The seminar begins with presentations on engagement, marriage, and children in the Unification movement by Hugh and Nora Spurgin, who were one of the 777 couples married by Rev. and Mrs. Moon in a single ceremony in Korea in 1970. They talk about the stringent spiritual disciplines Moonies undertake prior to marriage ("the Blessing"), the "matching" process itself (i.e., engagement) in which couples are often brought together for the first time by Rev. Moon, and the distinctive features of married life and families within the larger Unification community. Here the Blessing is viewed as the prime "sacrament" for believers, and children born of blessed parents are thought to be free of "original sin." The Spurgins stress that "our marriages are for the benefit of mankind, not merely for ourselves," and they go into a discussion describing the manner in which self-sacrifice is an integral part of life in the Unification movement, both before and after the Blessing. Arthur Eves, who had been married and divorced prior to joining the movement, then speaks about male-female relationships from the perspective of the unmarried Moonie. He focuses on the Unification practice of premarital celibacy in the midst of a permissive society, and how it serves as a discipline that helps persons to develop their love for others.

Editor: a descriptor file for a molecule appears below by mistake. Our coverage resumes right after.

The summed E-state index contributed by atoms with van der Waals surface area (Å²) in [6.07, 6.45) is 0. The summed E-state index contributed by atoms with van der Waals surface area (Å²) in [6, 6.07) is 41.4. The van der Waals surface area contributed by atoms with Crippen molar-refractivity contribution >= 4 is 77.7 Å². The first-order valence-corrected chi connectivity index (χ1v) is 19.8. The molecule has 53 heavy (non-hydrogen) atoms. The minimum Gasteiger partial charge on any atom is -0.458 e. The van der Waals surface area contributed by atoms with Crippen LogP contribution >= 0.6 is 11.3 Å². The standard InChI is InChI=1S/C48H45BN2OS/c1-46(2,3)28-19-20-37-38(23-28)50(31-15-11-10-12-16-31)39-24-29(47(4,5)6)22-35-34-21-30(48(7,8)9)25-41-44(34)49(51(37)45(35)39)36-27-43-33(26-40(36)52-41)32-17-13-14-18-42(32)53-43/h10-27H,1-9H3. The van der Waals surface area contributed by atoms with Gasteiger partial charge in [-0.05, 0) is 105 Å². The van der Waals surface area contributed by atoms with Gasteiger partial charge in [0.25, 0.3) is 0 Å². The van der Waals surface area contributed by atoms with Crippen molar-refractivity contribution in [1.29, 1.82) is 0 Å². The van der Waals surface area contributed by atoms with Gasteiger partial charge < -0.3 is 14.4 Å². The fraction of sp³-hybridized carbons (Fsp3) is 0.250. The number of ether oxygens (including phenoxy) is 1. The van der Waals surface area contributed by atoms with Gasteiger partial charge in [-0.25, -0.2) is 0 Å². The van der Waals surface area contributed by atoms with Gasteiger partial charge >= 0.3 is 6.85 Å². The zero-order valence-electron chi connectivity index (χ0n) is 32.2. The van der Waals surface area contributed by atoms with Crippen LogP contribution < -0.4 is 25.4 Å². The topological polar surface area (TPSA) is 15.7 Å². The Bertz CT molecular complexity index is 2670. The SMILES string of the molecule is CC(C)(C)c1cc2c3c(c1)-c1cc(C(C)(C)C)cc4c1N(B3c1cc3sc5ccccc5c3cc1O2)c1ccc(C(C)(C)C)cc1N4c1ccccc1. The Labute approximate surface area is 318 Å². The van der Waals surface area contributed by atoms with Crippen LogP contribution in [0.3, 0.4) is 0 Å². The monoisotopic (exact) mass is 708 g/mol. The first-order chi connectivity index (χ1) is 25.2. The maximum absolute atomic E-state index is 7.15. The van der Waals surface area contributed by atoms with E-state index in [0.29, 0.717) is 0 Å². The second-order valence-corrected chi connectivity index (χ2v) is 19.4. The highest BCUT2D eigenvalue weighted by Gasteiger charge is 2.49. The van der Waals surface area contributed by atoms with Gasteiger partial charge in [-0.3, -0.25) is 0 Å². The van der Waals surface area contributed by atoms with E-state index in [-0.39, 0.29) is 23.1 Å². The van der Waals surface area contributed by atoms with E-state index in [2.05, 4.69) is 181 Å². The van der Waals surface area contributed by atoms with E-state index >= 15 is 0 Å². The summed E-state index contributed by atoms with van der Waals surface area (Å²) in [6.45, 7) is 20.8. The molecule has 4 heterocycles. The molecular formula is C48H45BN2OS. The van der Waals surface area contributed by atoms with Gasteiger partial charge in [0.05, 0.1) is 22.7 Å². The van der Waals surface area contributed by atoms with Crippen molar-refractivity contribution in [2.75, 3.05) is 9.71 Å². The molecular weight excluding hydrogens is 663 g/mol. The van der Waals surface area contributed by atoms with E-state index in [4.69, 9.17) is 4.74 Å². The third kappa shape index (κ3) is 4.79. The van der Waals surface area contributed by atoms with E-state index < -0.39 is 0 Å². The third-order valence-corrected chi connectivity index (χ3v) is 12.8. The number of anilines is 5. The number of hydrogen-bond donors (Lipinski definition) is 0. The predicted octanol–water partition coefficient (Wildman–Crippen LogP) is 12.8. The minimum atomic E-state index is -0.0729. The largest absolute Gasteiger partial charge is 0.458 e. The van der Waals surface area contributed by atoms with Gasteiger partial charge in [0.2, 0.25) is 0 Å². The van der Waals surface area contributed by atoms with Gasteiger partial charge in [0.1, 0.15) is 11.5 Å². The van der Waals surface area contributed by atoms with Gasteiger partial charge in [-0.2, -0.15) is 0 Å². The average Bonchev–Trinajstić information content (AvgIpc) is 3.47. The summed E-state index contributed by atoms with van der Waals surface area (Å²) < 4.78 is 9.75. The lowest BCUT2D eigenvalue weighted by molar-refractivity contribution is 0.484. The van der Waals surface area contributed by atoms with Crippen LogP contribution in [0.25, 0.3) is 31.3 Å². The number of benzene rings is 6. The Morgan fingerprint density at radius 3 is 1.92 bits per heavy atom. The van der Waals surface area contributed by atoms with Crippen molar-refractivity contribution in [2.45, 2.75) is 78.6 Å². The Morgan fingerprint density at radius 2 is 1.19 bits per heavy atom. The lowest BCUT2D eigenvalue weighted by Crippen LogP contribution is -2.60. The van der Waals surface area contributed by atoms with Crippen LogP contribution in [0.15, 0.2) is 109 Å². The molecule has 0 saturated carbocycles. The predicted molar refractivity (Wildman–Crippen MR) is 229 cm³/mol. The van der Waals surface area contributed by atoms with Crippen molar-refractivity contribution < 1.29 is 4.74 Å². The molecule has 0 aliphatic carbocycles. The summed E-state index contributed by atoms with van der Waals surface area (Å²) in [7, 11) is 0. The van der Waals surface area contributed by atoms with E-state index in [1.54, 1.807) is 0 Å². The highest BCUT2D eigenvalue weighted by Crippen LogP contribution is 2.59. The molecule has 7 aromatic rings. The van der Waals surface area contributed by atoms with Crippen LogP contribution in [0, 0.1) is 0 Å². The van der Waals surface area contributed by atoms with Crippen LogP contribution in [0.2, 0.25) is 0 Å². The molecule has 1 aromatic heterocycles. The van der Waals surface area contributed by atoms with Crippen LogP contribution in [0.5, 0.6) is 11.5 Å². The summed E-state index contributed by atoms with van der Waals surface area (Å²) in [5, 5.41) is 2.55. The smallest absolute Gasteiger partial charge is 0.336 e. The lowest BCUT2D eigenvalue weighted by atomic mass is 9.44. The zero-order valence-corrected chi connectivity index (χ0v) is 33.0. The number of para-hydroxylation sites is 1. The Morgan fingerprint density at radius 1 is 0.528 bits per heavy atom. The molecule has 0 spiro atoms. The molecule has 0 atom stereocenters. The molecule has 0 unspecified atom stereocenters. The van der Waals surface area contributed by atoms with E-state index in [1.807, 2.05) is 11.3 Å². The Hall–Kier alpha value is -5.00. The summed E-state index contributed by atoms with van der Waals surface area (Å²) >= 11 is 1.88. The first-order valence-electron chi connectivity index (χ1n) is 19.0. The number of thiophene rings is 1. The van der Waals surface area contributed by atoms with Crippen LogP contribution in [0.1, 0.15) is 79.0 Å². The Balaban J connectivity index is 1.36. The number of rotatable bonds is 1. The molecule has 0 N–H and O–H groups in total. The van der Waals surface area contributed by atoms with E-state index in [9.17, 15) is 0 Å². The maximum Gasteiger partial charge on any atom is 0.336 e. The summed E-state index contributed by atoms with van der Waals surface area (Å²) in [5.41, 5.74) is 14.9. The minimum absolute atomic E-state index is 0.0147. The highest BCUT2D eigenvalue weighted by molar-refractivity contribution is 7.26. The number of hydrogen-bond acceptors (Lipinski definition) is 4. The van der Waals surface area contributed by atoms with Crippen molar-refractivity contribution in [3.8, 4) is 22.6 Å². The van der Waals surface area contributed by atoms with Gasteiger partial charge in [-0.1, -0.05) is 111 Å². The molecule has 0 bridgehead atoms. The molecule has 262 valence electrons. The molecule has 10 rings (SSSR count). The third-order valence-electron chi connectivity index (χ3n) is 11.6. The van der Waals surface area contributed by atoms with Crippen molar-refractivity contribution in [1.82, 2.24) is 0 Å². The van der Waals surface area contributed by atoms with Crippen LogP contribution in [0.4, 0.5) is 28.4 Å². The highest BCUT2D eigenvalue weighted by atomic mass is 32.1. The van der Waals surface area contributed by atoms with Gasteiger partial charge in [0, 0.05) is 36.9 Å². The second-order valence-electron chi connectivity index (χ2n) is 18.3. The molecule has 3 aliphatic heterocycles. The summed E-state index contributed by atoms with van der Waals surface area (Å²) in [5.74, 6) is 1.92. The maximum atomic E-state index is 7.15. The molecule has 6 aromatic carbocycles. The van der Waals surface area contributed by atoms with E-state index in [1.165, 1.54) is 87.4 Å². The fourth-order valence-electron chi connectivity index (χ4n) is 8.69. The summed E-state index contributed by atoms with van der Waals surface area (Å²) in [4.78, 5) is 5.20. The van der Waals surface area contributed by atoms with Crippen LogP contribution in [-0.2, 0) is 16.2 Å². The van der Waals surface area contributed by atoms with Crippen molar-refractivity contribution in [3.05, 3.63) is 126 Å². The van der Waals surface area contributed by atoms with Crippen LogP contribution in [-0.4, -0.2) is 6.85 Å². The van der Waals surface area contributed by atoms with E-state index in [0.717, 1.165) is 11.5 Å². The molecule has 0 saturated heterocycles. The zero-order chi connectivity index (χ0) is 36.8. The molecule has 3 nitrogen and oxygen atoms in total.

At this point, Patricia Zulkosky offers a presentation on Unification piety and spirituality -- the rituals, prayer, and worship of the movement. She talks about the workshops in which Divine Principle (Rev. Moon's "new revelation") is taught, the spiritual "conditions" set by members (sacrificial offerings to God like extended periods of fasting and prayer), and the spirituality of communal living (practiced by most Moonies in the U.S. at the present time). She also explains the meaning of the weekly "pledge service" at 5 am on Sunday and the distinctive church holidays celebrated by members. In Zulkosky's words, Unification spirituality as a whole is built on the "goal of relieving the suffering of God by fulfilling the ideal of creation -- namely the building of the Kingdom on earth."